FanDuel Daily Fantasy Baseball Helper: Monday 10/5/20
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On that note, let's highlight some of the top options for today's FanDuel main slate. Below are tonight's projected starters with their 2020 stats. Opposing team strikeout rate and wRC+ date now show this year's splits against a given pitcher's handedness using up-to-date active rosters, per FanGraphs.
|Pitcher||Salary||L/R||Opp.||SIERA||K%||BB%||Opp. K%||Opp. wRC+|
|Lance McCullers Jr.||$9,500||R||@OAK||3.95||24.7%||8.8%||23.2%||104|
Let's check out the top spots on today's slate.
Gerrit Cole ($10,900) has the best overall numbers, is in a pitcher's park, and faces the team with the highest strikeout rate. He's far and away the most likely candidate to finish with the top pitching score of the night.
After him, Blake Snell ($9,100) is arguably the second-best option, but his fluctuating pitch counts continue to be frustrating for DFS purposes. Despite striking out nine batters and only allowing one hit in his wild card start -- he took a no-hitter into the sixth inning -- Tampa Bay still pulled Snell after just 5.2 innings and 82 pitches. He ended up with a season-high 50 FanDuel points anyway, but the margin for error remains slim, as he's yet to go six innings in any appearance this year, resulting in zero quality starts.
Despite the modest platoon split for the Yankees, that's almost certainly small sample size noise for a predominantly right-handed lineup that was excellent against southpaws in 2019. In totality, Snell is a boom-or-bust choice but offers a good chunk of savings off Cole.
Lance McCullers ($9,500) can also be considered as a secondary option. Although McCullers was inconsistent over the course of his campaign, he finished the regular season on a high note, posting a 37.5% strikeout rate and 6.3% walk rate over his final three starts (17.2 innings). And while McCullers shouldn't have a limited pitch count, the Astros had a quick hook for both wild-card starters, so he could be in a similar boat as Snell.
Chris Bassitt ($8,700) doesn't have exciting numbers or an exciting matchup, but his salary does open up more options for your stacks. It might surprise you that he's actually hit 43 or more FanDuel points in five straight games, and one of those contests came against Houston. Unlike someone like Snell, Bassitt offsets his less imposing strikeout rate by pitching deeper into games. Over those last five outings, he's logged 7.0, 7.0, 6.2, 6.0, and 7.0 innings -- all quality starts. I wouldn't normally go here, but he does allow you to roster the big bats on the Yankees.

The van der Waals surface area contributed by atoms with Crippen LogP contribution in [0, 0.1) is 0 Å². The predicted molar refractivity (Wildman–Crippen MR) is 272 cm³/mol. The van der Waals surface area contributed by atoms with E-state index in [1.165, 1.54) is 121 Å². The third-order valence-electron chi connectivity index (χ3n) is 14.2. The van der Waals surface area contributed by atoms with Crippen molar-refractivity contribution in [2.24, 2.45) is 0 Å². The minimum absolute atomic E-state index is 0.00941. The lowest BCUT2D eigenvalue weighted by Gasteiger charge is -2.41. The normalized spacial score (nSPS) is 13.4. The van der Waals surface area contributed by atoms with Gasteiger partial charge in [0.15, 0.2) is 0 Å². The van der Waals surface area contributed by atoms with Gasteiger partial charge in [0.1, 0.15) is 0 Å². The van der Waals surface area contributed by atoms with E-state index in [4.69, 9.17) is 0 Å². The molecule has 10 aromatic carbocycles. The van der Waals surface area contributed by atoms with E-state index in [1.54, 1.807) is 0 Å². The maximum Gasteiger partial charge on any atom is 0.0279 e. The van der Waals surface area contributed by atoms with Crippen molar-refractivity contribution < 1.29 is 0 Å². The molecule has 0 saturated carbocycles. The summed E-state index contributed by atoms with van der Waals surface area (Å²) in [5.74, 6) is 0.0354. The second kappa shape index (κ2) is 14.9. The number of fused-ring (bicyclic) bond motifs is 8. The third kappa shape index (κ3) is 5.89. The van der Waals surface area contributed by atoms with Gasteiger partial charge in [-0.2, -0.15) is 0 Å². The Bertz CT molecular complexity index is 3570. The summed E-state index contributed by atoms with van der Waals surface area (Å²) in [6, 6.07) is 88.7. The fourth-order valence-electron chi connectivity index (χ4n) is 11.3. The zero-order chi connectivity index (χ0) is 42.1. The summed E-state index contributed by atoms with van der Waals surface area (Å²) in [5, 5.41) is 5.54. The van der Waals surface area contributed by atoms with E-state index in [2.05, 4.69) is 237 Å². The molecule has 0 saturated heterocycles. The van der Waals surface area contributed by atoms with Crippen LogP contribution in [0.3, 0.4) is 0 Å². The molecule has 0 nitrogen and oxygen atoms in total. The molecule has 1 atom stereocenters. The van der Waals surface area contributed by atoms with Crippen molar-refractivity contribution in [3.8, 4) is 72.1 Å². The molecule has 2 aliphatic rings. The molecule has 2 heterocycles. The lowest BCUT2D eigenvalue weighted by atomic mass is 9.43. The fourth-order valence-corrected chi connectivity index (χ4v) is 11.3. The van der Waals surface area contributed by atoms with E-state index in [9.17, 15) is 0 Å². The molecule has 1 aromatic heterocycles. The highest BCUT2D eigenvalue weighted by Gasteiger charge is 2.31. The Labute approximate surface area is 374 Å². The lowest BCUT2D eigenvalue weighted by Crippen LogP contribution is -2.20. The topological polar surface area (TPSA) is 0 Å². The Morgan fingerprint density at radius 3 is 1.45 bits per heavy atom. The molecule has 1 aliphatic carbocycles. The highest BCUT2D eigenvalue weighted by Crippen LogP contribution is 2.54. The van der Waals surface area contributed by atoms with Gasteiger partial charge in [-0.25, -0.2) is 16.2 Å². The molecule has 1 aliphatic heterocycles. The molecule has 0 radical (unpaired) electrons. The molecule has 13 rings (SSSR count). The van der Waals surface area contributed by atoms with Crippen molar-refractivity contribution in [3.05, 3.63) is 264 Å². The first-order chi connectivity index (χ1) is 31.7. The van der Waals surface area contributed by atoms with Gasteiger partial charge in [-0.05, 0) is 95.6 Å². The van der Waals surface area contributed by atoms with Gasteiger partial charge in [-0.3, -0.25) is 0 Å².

And speaking of the New York Yankees, they may not have the highest implied total, but they're clearly the top offense of these four teams. They scored 22 runs in two games against the Cleveland in the wild card round, most notably thrashing Shane Bieber for 7 earned runs over 4.2 innings. Snell is certainly capable of shutting them down, but if there's any offense that goes nuts today, it would be the Bronx Bombers.
That said, their salaries are really getting up there, with all of DJ LeMahieu, Aaron Judge, Giancarlo Stanton, and Luke Voit hitting $4k and above. Stacking New York's bats with Cole will be really tricky, so you may be forced to opt for McCullers or Bassitt as your pitcher if you want to fit those guys in. Aaron Hicks ($3,100) and Kyle Higashioka ($2,700) have the lowest salaries of today's expected Yankee starters.
As for other stacks, Bassitt has roughly league-average numbers, which puts Houston in play. While George Springer ($4,100) and Alex Bregman ($3,700) remain priorities in any Houston stack, it's worth noting that against left-handed batters, Bassitt posted a 4.96 xFIP and induced far fewer grounders (35.1%), giving an advantage to guys like Kyle Tucker ($3,700) and Michael Brantley ($3,200).
On the flip side, Bassitt wasn't the best matchup for dingers this year (0.86 per 9.0 innings), and he shut down the White Sox in the last round, which perhaps explains the Astros' modest implied total. Still, I'm inclined to put my faith in them second behind the Yankees.
The Oakland Athletics actually have the slate's highest implied total against McCullers, but 4.31 runs wouldn't move the needle on a typical slate, and this seems like a more difficult matchup than Houston's. McCullers has an elite ground-ball rate (59.7%), and given how he pitched down the stretch, this won't be a walk in the park.
But we have to consider all options on a two-game slate, and McCullers curiously had a much lower strikeout rate versus right-handed batters this season (20.2%), which is something he's consistently shown over the years. Righty bats ought to be the main focus, and Marcus Semien ($3,500) and Mark Canha ($3,000) bat in the top half of the order, while Sean Murphy ($2,600) is a great source of cheap pop at the bottom.
Matt Olson ($3,300) bats left-handed, but he's always performed well with the platoon advantage (career .283 ISO in the split), so should also be firmly in the mix. Houston's bullpen was well below average this season, so even if McCullers performs well, Oakland could pounce in the middle innings, too.
Outside of shooting for low roster percentages, it's hard to get excited about the Tampa Bay Rays against Cole. Brandon Lowe ($3,800) makes for a good one-off in hopes of a dinger -- Cole has allowed 2.70 home runs per 9.0 innings versus lefty sticks -- but a full stack should only be considered when multi-entering large-field tournaments.